GLOSSARY OF TERMS

Useful Definitions

TERMS YOU NEED TO KNOW.

The following provides definitions for a range of useful terms in relation to electrical and oil and gas PPE.

 

Arc Flash or Electrical Arc

An arc flash or electric arc is the passage of substantial electrical current through ionised air. Typical characteristics include:

  • lasting less than a second
  • having extremely high RADIANT energy
  • being explosive in nature
  • the ability to IGNITE and/or MELT conventional work clothing
  • radiant heat through clothing, which can causing burns.

Arc Rating

A value of the energy necessary to pass through any given fabric to cause with 50% probability a second or third degree burn. This value is measured in calories/cm2. The necessary Arc Rating for an article of clothing is determined by a Hazard/Risk Assessment and the resulting HRC.

ATPV (Arc Thermal Performance Value)

ATPV is the amount of energy required to produce a second degree burn.

Note: when ATPV ratings are given to fabrics/garments there is still a 50% chance of receiving a burn under this test method.

Calorie

The energy required to raise one gram of water one degree Celsius at one atmosphere pressure. Second-degree burns occur at 1.2 calories per centimeter squared per second (cal/cm2).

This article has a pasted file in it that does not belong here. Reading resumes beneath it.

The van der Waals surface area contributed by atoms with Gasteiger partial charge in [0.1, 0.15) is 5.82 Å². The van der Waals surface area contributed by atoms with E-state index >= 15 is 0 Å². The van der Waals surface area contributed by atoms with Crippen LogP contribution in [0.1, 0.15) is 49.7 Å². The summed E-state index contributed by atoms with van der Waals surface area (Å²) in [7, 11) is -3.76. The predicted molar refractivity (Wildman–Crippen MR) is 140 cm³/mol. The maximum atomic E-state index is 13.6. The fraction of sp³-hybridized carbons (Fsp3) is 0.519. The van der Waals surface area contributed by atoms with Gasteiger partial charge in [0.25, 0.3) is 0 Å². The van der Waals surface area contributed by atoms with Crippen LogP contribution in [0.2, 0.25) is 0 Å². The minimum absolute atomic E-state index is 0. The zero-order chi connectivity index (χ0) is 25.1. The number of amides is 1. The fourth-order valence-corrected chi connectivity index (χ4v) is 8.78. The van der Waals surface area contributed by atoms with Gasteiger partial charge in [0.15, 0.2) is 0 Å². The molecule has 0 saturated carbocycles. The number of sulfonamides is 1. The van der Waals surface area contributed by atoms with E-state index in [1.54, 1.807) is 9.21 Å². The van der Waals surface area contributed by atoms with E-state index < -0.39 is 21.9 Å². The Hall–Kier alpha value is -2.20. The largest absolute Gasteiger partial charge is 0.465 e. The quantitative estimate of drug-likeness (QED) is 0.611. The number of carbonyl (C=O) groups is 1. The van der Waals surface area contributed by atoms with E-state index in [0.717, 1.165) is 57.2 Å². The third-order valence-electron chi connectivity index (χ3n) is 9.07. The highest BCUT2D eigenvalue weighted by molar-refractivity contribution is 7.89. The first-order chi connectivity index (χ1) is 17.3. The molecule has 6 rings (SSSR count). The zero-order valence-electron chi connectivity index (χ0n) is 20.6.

A Cigarette lighter placed under your finger for 1 second equals roughly a 1 calorie burn.

An electric arc blast can reach temperatures of up to 35,000 degrees Fahrenheit in the centre, and 11,000 degrees on the perimeter.

Flame Resistant

The characteristic of a fabric to resist ignition and to self extinguish if ignited. Abbreviated as FR.

Flame Retardant

A chemical substance used to impart flame resistance – not part of the basic fibers chemistry. Flame retardant treatments can diminish overtime or with use.

Flash-fire

A sudden, unexpected and intense fire caused by ignition of flammable solids, liquids, gases or dusts.

HRC (Hazard Risk Category)

The classification of the listed task according to the type of hazard present when performing the task. Zero represents minimal risk, four represents the greatest risk.

The four Hazard/Risk categories are specified by the chart listed in NFPA 70E. The HRC is used to determine the necessary arc rating of a garment worn during a given job task.

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